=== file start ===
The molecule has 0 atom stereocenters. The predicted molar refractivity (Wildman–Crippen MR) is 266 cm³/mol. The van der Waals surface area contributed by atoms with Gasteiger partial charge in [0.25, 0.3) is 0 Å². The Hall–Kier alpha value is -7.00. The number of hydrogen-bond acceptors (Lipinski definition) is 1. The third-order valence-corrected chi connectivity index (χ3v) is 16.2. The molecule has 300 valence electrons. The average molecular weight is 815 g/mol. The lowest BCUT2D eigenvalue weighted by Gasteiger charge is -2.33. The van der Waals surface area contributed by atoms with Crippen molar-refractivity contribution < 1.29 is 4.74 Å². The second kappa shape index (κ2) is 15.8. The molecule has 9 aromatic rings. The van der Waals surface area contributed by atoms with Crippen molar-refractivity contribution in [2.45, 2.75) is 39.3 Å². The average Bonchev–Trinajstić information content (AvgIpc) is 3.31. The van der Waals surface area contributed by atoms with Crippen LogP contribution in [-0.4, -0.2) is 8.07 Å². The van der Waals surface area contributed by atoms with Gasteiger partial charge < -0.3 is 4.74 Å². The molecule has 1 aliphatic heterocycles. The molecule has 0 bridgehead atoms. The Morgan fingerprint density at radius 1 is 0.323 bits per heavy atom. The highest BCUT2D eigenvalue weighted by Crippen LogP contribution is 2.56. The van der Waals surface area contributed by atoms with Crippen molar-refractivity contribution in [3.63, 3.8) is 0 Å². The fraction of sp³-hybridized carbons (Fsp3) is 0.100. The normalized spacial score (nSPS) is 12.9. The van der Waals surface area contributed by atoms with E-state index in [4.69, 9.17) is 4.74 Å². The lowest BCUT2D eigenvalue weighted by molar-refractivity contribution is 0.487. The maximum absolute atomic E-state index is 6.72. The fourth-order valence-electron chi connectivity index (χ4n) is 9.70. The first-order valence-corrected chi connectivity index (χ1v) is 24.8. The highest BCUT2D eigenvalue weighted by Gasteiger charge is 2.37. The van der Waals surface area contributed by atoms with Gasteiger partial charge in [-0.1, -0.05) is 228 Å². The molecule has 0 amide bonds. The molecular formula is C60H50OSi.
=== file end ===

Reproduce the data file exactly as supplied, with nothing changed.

The molecule has 0 atom stereocenters. The predicted molar refractivity (Wildman–Crippen MR) is 266 cm³/mol. The van der Waals surface area contributed by atoms with Gasteiger partial charge in [0.25, 0.3) is 0 Å². The Hall–Kier alpha value is -7.00. The number of hydrogen-bond acceptors (Lipinski definition) is 1. The third-order valence-corrected chi connectivity index (χ3v) is 16.2. The molecule has 300 valence electrons. The average molecular weight is 815 g/mol. The lowest BCUT2D eigenvalue weighted by Gasteiger charge is -2.33. The van der Waals surface area contributed by atoms with Crippen molar-refractivity contribution < 1.29 is 4.74 Å². The second kappa shape index (κ2) is 15.8. The molecule has 9 aromatic rings. The van der Waals surface area contributed by atoms with Crippen molar-refractivity contribution in [2.45, 2.75) is 39.3 Å². The average Bonchev–Trinajstić information content (AvgIpc) is 3.31. The van der Waals surface area contributed by atoms with Crippen LogP contribution in [-0.4, -0.2) is 8.07 Å². The van der Waals surface area contributed by atoms with Gasteiger partial charge < -0.3 is 4.74 Å². The molecule has 1 aliphatic heterocycles. The molecule has 0 bridgehead atoms. The Morgan fingerprint density at radius 1 is 0.323 bits per heavy atom. The highest BCUT2D eigenvalue weighted by Crippen LogP contribution is 2.56. The van der Waals surface area contributed by atoms with Crippen molar-refractivity contribution in [3.63, 3.8) is 0 Å². The fraction of sp³-hybridized carbons (Fsp3) is 0.100. The normalized spacial score (nSPS) is 12.9. The van der Waals surface area contributed by atoms with E-state index in [4.69, 9.17) is 4.74 Å². The lowest BCUT2D eigenvalue weighted by molar-refractivity contribution is 0.487. The maximum absolute atomic E-state index is 6.72. The fourth-order valence-electron chi connectivity index (χ4n) is 9.70. The first-order valence-corrected chi connectivity index (χ1v) is 24.8. The highest BCUT2D eigenvalue weighted by Gasteiger charge is 2.37. The van der Waals surface area contributed by atoms with Gasteiger partial charge in [-0.1, -0.05) is 228 Å². The molecule has 0 amide bonds. The molecular formula is C60H50OSi.